New Zealand v South Africa, 1st T20, Wellington

South Africa's batting order will stay flexible - de Villiers

Firdose Moonda

February 16, 2012

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Lonwabo Tsotsobe is congratulated on one of four wickets, Canterbury v South Africans, Twenty20, Christchurch, February 15, 2012
South Africa were not clinical against Canterbury, but won quite easily in the end © Getty Images
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South Africa are set to continue being flexible with their batting order against New Zealand, with the aim of sending in the batsman best suited to the state of the game. In the five-ODI series at home against Sri Lanka, South Africa used three batsmen - AB de Villiers, JP Duminy and Faf du Plessis - at No. 4 to keep their opponents guessing.

"We've got six or seven totally different batters out there and we'd like to get the best player in the right situation for the team," de Villiers said on the eve of the first Twenty20 in Wellington. "We've got a few big hitters and some guys that can knock it around. If we need a few boundaries, Albie [Morkel] might go up the order. Gary and I like to keep the guys on their toes."

On paper, the line-up has Colin Ingram at No.3 followed by de Villiers, Duminy, Justin Ontong and Morkel, but de Villiers made it clear that could change. In the ODIs against Sri Lanka, de Villiers moved the most, batting everywhere from Nos. 3 to 6. He is in a rich vein of form and said he was enjoying the ability to give everything for his team.

The three-match series will be de Villiers' first as captain in the Twenty20 format since he took over the leadership in June 2011. He expected a stern of character against New Zealand, a team ranked two places above South Africa in the Twenty20 ratings. "Tomorrow will be a high pressure game, there's a lot of expectation around but we are just going to go out and enjoy it."

South Africa began their tour by beating Canterbury in a warm-up Twenty20 game, but their performance was not clinical. There were a few fumbles in the field - Canterbury's top scorer Matt Henry was dropped - but de Villiers said he was pleased by the commitment his side showed.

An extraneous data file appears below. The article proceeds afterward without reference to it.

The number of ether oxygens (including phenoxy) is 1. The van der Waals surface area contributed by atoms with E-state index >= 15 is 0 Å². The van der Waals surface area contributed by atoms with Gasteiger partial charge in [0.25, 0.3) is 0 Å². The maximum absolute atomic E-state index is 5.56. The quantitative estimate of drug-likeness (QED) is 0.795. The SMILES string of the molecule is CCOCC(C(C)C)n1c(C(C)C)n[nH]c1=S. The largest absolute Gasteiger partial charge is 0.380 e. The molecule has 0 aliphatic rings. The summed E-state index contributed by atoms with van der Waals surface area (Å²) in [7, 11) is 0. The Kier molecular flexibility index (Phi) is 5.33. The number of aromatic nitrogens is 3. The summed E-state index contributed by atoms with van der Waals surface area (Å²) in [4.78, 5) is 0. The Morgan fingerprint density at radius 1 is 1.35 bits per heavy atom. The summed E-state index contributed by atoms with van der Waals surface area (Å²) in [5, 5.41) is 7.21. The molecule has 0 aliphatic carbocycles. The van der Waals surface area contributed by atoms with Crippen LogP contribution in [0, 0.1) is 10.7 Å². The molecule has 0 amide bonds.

"I'm not a captain that harps on the mistakes we make, mistakes are always there. What I really liked is the presence we had in the field and the energy," he said. "You are going to drop catches, the best in the world drop catches sometimes. I don't mind that, we really fielded well and the guys are switched on."

Tomorrow's match is the first of 11 that South Africa will play before the World Twenty20 in September, a tournament they are putting many resources into winning. They have introduced new players - opener Richard Levi, middle-order batsman Justin Ontong and fast bowler Marchant de Lange, who will probably sit out the first game - and are trying new strategies as well.

"I'm expecting to see a lot of these faces there [at the World Twenty20]," de Villiers said. "That's definitely part of the plan, to get these boys ready for the big tournament later in the year. We've got bigger goals like the World Cup but this is a huge series for us and we'd love to win it."

Firdose Moonda is ESPNcricinfo's South Africa correspondent

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© ESPN Sports Media Ltd.

Posted by Shongololo on (February 17, 2012, 1:03 GMT)

Please stop harping on about the Canterbury game, Firdose. It was a warm-up match, a fundraiser for earthquake relief, an opportunity for South Africa to get over the jet-lag, have a hit-out and bowl, get a feel for local conditions.

South Africa ticked all the boxes...and won quite comfortably.

Of course, it's a different matter with the T20 series starting tonight. We'll know more about this new T20 side later tonight.

Posted by duncanmoo on (February 16, 2012, 20:34 GMT)

When something unexpected happens don't panic; that is the reason for SA going for flexibility, gone are the days of "we have our game plan and we are going to stick to it". Such a relief to not have Smith there, I am tired of expecting him to fail... one or two muscled shots ...perhaps this will be a captain's innings ...OUT!

Posted by guptahitesh4u on (February 16, 2012, 13:40 GMT)

The flexibility seems fine as far as you win. But once you start losing, this flexibility will be invisible for sure.

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